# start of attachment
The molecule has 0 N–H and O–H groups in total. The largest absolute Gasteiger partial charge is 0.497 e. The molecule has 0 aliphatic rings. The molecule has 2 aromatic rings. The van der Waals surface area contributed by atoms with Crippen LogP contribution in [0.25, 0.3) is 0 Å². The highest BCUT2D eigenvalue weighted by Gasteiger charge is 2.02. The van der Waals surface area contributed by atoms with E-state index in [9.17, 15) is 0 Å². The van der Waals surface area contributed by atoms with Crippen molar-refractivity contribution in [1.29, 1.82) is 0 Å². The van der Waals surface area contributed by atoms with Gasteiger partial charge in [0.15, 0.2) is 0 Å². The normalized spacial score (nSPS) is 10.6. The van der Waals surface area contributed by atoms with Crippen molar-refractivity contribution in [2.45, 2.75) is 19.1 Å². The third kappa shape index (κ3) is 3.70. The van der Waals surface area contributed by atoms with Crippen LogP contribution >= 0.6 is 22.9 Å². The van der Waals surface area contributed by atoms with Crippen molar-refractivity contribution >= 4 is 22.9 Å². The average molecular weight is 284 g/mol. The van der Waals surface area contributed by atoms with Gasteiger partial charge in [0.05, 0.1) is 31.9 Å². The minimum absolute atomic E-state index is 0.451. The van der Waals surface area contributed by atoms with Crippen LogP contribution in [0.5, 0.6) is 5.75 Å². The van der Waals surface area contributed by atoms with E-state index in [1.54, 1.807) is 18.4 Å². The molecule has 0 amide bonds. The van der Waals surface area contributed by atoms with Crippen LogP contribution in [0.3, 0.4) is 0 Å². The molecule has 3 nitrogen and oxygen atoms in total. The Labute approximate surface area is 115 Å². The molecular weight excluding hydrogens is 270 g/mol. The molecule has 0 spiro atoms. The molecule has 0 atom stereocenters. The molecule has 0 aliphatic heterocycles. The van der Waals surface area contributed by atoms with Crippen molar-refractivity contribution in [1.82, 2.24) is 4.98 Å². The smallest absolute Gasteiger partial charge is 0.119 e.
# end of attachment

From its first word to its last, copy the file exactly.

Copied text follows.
The molecule has 0 N–H and O–H groups in total. The largest absolute Gasteiger partial charge is 0.497 e. The molecule has 0 aliphatic rings. The molecule has 2 aromatic rings. The van der Waals surface area contributed by atoms with Crippen LogP contribution in [0.25, 0.3) is 0 Å². The highest BCUT2D eigenvalue weighted by Gasteiger charge is 2.02. The van der Waals surface area contributed by atoms with E-state index in [9.17, 15) is 0 Å². The van der Waals surface area contributed by atoms with Crippen molar-refractivity contribution in [1.29, 1.82) is 0 Å². The van der Waals surface area contributed by atoms with Gasteiger partial charge in [0.15, 0.2) is 0 Å². The normalized spacial score (nSPS) is 10.6. The van der Waals surface area contributed by atoms with Crippen molar-refractivity contribution in [2.45, 2.75) is 19.1 Å². The third kappa shape index (κ3) is 3.70. The van der Waals surface area contributed by atoms with Crippen LogP contribution >= 0.6 is 22.9 Å². The van der Waals surface area contributed by atoms with Crippen molar-refractivity contribution >= 4 is 22.9 Å². The average molecular weight is 284 g/mol. The van der Waals surface area contributed by atoms with Gasteiger partial charge in [0.05, 0.1) is 31.9 Å². The minimum absolute atomic E-state index is 0.451. The van der Waals surface area contributed by atoms with Crippen LogP contribution in [0.5, 0.6) is 5.75 Å². The van der Waals surface area contributed by atoms with E-state index in [1.54, 1.807) is 18.4 Å². The molecule has 0 amide bonds. The van der Waals surface area contributed by atoms with Crippen LogP contribution in [0.3, 0.4) is 0 Å². The molecule has 3 nitrogen and oxygen atoms in total. The Labute approximate surface area is 115 Å². The molecular weight excluding hydrogens is 270 g/mol. The molecule has 0 spiro atoms. The molecule has 0 atom stereocenters. The molecule has 0 aliphatic heterocycles. The van der Waals surface area contributed by atoms with Crippen molar-refractivity contribution in [1.82, 2.24) is 4.98 Å². The smallest absolute Gasteiger partial charge is 0.119 e.